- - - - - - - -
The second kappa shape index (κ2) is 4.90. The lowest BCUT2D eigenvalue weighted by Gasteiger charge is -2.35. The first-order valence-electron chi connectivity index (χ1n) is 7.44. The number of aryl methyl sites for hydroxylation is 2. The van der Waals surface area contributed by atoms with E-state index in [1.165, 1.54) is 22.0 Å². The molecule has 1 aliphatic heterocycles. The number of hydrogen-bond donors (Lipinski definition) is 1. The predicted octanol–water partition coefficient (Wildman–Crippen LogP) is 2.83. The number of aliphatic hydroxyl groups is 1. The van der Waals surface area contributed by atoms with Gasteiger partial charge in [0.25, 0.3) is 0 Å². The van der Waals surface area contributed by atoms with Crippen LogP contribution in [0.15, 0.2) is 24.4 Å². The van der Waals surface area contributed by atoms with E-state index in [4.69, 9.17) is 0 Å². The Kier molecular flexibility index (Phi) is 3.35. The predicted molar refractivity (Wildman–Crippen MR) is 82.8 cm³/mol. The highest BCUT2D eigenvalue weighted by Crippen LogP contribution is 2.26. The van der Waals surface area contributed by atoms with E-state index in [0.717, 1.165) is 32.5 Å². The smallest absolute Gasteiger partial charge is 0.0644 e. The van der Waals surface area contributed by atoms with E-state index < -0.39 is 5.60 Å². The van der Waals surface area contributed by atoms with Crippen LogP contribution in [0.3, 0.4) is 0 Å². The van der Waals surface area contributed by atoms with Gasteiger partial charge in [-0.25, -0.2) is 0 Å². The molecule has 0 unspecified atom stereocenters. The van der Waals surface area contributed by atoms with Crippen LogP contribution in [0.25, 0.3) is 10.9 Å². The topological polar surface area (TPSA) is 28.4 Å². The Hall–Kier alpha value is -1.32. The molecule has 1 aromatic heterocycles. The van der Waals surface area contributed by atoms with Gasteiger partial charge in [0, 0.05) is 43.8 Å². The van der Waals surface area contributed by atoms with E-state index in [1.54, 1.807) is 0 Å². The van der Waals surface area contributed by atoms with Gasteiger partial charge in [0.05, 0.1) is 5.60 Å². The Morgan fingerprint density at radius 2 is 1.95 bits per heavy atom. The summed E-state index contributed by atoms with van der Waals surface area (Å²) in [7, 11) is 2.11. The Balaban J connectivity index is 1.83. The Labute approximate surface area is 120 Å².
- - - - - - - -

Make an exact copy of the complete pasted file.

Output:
The second kappa shape index (κ2) is 4.90. The lowest BCUT2D eigenvalue weighted by Gasteiger charge is -2.35. The first-order valence-electron chi connectivity index (χ1n) is 7.44. The number of aryl methyl sites for hydroxylation is 2. The van der Waals surface area contributed by atoms with E-state index in [1.165, 1.54) is 22.0 Å². The molecule has 1 aliphatic heterocycles. The number of hydrogen-bond donors (Lipinski definition) is 1. The predicted octanol–water partition coefficient (Wildman–Crippen LogP) is 2.83. The number of aliphatic hydroxyl groups is 1. The van der Waals surface area contributed by atoms with Gasteiger partial charge in [0.25, 0.3) is 0 Å². The van der Waals surface area contributed by atoms with Crippen LogP contribution in [0.15, 0.2) is 24.4 Å². The van der Waals surface area contributed by atoms with E-state index in [4.69, 9.17) is 0 Å². The Kier molecular flexibility index (Phi) is 3.35. The predicted molar refractivity (Wildman–Crippen MR) is 82.8 cm³/mol. The highest BCUT2D eigenvalue weighted by Crippen LogP contribution is 2.26. The van der Waals surface area contributed by atoms with E-state index in [0.717, 1.165) is 32.5 Å². The smallest absolute Gasteiger partial charge is 0.0644 e. The van der Waals surface area contributed by atoms with E-state index < -0.39 is 5.60 Å². The van der Waals surface area contributed by atoms with Crippen LogP contribution in [0.3, 0.4) is 0 Å². The van der Waals surface area contributed by atoms with Gasteiger partial charge in [-0.25, -0.2) is 0 Å². The molecule has 0 unspecified atom stereocenters. The van der Waals surface area contributed by atoms with Crippen LogP contribution in [0.25, 0.3) is 10.9 Å². The topological polar surface area (TPSA) is 28.4 Å². The Hall–Kier alpha value is -1.32. The molecule has 1 aromatic heterocycles. The van der Waals surface area contributed by atoms with Gasteiger partial charge in [0, 0.05) is 43.8 Å². The van der Waals surface area contributed by atoms with E-state index in [1.54, 1.807) is 0 Å². The van der Waals surface area contributed by atoms with Gasteiger partial charge in [0.05, 0.1) is 5.60 Å². The Morgan fingerprint density at radius 2 is 1.95 bits per heavy atom. The summed E-state index contributed by atoms with van der Waals surface area (Å²) in [7, 11) is 2.11. The Balaban J connectivity index is 1.83. The Labute approximate surface area is 120 Å².